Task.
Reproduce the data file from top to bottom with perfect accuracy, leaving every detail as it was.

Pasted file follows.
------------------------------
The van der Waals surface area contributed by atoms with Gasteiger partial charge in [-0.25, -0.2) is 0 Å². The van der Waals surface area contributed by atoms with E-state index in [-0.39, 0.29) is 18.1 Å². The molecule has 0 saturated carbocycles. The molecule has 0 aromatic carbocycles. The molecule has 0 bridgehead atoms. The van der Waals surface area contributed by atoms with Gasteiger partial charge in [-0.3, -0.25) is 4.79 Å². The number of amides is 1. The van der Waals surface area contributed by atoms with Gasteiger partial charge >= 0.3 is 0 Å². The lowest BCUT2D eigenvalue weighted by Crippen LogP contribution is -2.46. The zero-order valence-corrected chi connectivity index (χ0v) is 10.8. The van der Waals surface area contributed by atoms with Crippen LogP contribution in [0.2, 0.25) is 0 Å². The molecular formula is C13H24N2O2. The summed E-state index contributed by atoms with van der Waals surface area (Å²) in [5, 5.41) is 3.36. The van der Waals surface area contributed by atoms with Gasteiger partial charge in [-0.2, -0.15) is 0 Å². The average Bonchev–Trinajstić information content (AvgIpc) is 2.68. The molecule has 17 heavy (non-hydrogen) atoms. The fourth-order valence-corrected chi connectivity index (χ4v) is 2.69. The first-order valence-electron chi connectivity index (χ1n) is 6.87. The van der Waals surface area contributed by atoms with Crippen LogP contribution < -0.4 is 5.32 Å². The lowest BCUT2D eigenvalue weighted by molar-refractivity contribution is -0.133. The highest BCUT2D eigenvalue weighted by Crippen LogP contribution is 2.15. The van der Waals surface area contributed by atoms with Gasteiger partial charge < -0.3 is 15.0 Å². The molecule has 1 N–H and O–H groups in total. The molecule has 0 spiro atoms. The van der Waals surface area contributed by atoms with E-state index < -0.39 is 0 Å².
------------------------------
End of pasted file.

The van der Waals surface area contributed by atoms with Gasteiger partial charge in [-0.25, -0.2) is 0 Å². The van der Waals surface area contributed by atoms with E-state index in [-0.39, 0.29) is 18.1 Å². The molecule has 0 saturated carbocycles. The molecule has 0 aromatic carbocycles. The molecule has 0 bridgehead atoms. The van der Waals surface area contributed by atoms with Gasteiger partial charge in [-0.3, -0.25) is 4.79 Å². The number of amides is 1. The van der Waals surface area contributed by atoms with Gasteiger partial charge >= 0.3 is 0 Å². The lowest BCUT2D eigenvalue weighted by Crippen LogP contribution is -2.46. The zero-order valence-corrected chi connectivity index (χ0v) is 10.8. The van der Waals surface area contributed by atoms with Crippen LogP contribution in [0.2, 0.25) is 0 Å². The molecular formula is C13H24N2O2. The summed E-state index contributed by atoms with van der Waals surface area (Å²) in [5, 5.41) is 3.36. The van der Waals surface area contributed by atoms with Gasteiger partial charge in [-0.2, -0.15) is 0 Å². The average Bonchev–Trinajstić information content (AvgIpc) is 2.68. The molecule has 17 heavy (non-hydrogen) atoms. The fourth-order valence-corrected chi connectivity index (χ4v) is 2.69. The first-order valence-electron chi connectivity index (χ1n) is 6.87. The van der Waals surface area contributed by atoms with Crippen LogP contribution < -0.4 is 5.32 Å². The lowest BCUT2D eigenvalue weighted by molar-refractivity contribution is -0.133. The highest BCUT2D eigenvalue weighted by Crippen LogP contribution is 2.15. The van der Waals surface area contributed by atoms with Gasteiger partial charge < -0.3 is 15.0 Å². The molecule has 1 N–H and O–H groups in total. The molecule has 0 spiro atoms. The van der Waals surface area contributed by atoms with E-state index < -0.39 is 0 Å².